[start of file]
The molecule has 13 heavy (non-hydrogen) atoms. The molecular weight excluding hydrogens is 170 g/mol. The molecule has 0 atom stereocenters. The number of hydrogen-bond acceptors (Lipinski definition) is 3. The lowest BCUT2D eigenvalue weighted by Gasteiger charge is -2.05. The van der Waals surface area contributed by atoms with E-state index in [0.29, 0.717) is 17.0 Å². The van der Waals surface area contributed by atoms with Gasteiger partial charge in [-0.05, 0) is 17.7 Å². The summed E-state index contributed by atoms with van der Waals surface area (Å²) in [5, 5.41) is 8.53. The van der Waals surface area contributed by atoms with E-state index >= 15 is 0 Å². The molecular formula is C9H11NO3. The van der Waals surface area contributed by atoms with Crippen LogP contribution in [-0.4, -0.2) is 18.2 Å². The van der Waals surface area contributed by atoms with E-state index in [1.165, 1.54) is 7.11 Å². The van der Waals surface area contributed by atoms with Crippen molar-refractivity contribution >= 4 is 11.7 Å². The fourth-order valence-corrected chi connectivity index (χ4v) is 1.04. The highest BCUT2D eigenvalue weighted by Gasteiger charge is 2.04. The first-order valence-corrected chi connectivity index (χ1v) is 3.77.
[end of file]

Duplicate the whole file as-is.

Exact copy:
The molecule has 13 heavy (non-hydrogen) atoms. The molecular weight excluding hydrogens is 170 g/mol. The molecule has 0 atom stereocenters. The number of hydrogen-bond acceptors (Lipinski definition) is 3. The lowest BCUT2D eigenvalue weighted by Gasteiger charge is -2.05. The van der Waals surface area contributed by atoms with E-state index in [0.29, 0.717) is 17.0 Å². The van der Waals surface area contributed by atoms with Gasteiger partial charge in [-0.05, 0) is 17.7 Å². The summed E-state index contributed by atoms with van der Waals surface area (Å²) in [5, 5.41) is 8.53. The van der Waals surface area contributed by atoms with E-state index >= 15 is 0 Å². The molecular formula is C9H11NO3. The van der Waals surface area contributed by atoms with Crippen LogP contribution in [-0.4, -0.2) is 18.2 Å². The van der Waals surface area contributed by atoms with E-state index in [1.165, 1.54) is 7.11 Å². The van der Waals surface area contributed by atoms with Crippen molar-refractivity contribution >= 4 is 11.7 Å². The fourth-order valence-corrected chi connectivity index (χ4v) is 1.04. The highest BCUT2D eigenvalue weighted by Gasteiger charge is 2.04. The first-order valence-corrected chi connectivity index (χ1v) is 3.77.